The Lightness of Peace After Sorrow

The weight of our grief is proportional to the significance of what we have lost.

The heaviness of sorrow is not meant to be carried alone.

While we can at times muscle our way through it, going it alone results in aches, pains, bruised and broken parts that we then have to tend to in addition to the grief.

Just like the directions on the side of a heavy box of two figures smartly lifting together, grief needs a carrying partner.

I wonder where the idea that we must go it alone comes from?

Recent fads from the last couple of decades discourage onlookers from reaching out a hand or a tissue to a crying person, lest it interrupt their emoting.

Then there’s my own Spartan tendency to suppress my deepest wails when I’m grieving in front of anyone resulting in me sitting still as stone, holding the sound tight in my chest, forcing it not to escape, stomach clenched, throat closed to only allow the slightest breath through.

So much energy is required to hold all of that pain inside!!!!

Many people wait until they leave my office to cry. It’s too difficult to do it in front of me or anyone else.

Our culture views crying as a sign that something is wrong. I view crying as a sign that something is going right. The body is doing what it was made to do—releasing chemical compounds of joy, sadness, excitement, anger, fear, and elation through our tears.

Here’s the catch, I know that if I stay numb to grief then I have to stay numb to joy. And even though I know this, I still sometimes choose to power through and ignore my feelings so I can get through the day and take care of everything that needs tending.

I don’t judge this modern tendency of mine, I just acknowledge it and the consequences it causes in my life. I remind myself to soften, to tend to my heart, to make an opening for sadness and to exhale.

I learned from my elder, Malidoma Somé, that grieving with others is vital to our body, mind, and spirit. It is necessary for each grieving person to be held safe enough to come apart all the way. If grief is to truly flow, we need a container of community to hold us so that the largeness of grief doesn’t carry away the loosened parts of us. Instead, the container of community holds our parts together. And after the grief has flowed and peace has come in, the parts of each of us will be assembled into something New.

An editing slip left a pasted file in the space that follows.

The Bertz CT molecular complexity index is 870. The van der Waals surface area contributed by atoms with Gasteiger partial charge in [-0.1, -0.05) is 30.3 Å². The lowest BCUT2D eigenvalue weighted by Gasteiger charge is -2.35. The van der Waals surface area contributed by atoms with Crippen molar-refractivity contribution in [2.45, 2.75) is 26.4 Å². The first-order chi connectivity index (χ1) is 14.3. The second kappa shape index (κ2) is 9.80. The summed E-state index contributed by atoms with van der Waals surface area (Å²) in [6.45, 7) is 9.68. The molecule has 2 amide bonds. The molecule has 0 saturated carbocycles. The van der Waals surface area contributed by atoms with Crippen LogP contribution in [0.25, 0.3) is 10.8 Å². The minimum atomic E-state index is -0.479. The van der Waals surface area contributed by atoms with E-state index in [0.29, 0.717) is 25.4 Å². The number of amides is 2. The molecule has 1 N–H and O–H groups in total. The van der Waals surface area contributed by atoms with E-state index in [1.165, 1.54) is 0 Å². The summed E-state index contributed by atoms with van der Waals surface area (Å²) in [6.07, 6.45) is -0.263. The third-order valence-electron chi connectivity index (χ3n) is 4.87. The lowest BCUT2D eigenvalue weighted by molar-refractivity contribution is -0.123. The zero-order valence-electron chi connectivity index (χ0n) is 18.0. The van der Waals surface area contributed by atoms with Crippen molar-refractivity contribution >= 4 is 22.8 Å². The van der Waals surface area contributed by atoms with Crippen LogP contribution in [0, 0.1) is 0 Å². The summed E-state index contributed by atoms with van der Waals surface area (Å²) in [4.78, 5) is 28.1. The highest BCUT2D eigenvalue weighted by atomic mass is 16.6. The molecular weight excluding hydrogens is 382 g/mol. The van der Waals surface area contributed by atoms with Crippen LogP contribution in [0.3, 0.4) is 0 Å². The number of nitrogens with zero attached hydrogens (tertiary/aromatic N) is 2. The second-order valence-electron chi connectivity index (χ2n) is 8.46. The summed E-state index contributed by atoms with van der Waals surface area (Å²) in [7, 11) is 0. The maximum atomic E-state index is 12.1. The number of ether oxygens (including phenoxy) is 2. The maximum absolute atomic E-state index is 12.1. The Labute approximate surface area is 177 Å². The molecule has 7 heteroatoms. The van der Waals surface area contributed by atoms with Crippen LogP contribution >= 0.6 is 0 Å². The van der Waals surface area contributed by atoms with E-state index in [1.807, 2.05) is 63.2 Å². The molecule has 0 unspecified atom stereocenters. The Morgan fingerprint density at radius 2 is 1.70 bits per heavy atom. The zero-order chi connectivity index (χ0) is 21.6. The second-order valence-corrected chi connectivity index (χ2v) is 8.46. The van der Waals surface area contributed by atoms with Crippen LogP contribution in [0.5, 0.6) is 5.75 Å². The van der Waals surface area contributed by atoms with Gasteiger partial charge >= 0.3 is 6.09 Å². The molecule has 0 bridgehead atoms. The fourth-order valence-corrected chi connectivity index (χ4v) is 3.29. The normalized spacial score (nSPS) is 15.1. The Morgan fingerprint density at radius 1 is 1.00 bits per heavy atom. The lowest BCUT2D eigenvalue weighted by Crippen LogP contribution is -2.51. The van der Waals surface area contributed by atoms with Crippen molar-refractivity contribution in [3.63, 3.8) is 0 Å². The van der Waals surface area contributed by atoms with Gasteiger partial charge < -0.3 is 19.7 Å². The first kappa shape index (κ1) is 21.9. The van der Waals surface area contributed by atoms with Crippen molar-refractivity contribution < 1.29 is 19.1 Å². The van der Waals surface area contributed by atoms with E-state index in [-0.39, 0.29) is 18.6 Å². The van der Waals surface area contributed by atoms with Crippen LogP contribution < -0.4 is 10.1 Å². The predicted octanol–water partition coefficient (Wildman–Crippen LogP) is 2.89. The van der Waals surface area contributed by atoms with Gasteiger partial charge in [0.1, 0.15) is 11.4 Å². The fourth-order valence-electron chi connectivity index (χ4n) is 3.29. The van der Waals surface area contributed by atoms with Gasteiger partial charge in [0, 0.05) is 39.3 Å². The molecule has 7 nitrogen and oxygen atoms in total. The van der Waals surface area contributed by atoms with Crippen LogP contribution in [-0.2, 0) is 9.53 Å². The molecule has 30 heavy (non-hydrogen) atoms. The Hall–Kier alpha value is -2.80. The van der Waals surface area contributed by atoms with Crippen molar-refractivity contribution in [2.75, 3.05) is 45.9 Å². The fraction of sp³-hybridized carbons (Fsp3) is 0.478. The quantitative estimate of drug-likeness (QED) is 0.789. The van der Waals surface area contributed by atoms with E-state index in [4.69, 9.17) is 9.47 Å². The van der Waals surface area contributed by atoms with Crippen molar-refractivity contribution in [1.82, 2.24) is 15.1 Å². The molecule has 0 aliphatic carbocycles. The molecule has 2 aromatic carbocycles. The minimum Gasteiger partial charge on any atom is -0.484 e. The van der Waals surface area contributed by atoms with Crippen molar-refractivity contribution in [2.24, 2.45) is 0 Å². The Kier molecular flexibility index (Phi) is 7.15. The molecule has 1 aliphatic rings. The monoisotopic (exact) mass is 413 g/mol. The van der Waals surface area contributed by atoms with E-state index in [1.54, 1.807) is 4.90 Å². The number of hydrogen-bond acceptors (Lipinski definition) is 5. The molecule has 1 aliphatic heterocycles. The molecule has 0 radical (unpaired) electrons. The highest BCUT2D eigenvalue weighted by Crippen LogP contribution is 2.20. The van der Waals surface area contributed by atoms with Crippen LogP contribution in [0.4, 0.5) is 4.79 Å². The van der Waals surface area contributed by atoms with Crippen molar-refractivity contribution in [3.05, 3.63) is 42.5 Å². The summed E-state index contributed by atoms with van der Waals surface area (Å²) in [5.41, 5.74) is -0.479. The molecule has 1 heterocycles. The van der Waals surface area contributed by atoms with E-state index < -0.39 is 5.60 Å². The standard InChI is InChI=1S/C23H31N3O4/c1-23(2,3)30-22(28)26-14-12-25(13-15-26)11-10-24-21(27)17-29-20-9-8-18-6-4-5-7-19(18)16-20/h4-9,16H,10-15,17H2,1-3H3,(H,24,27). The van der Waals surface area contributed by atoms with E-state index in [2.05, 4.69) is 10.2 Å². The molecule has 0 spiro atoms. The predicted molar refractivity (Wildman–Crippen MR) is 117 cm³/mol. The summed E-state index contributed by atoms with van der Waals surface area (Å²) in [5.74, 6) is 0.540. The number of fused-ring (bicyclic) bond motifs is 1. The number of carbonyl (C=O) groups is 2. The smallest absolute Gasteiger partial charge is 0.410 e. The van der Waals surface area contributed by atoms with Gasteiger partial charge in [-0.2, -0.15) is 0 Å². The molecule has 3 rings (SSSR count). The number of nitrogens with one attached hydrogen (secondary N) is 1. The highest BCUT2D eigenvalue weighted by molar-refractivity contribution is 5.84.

Grief changes us forever.

As does the love of those still here.

Our human family is not the only community that the living world provides us when we are grieving. I recently spent a night in nature so I could let grief surface away from my children. It isn’t that I don’t want them to see me cry, it’s that in my role as mom, I don’t easily let it come up.

I spent only 24 hours away and it felt like much longer. I got quiet and let the trees and earth and the fire and stones help me grieve. They helped me let go and let out so many difficult and heavy feelings that I’d been unknowingly carrying. They helped me to soften my animal body and to rest deeply.

There is no end to grief only a change of its shape and edges. If we allow it to flow it gives way to gratitude then peace and eventually the return of joy. As long as we are human on the earth there will be much to grieve and much to rejoice about.

The lightness of peace that flows into me after I grieve is indescribable. It is a gift, a priceless treasure, that I can then share with others. I open myself everyday to the sorrows that flow through me—the losses and deaths.  I give heartfelt gratitude for new beginnings and births that always seem to inevitably follow.


I recently recorded this episode while I was in the forest healing. And this episode from the  is about expressing sorrow in community at Elder Malidoma’s funeral.


Here are some of my favorite books about grief and sorrow:


The Smell of Dust on Rain by Martín Prechte


Broken Open by Elizabeth Lesser


The Wild Edge of Sorrow by Francis Weller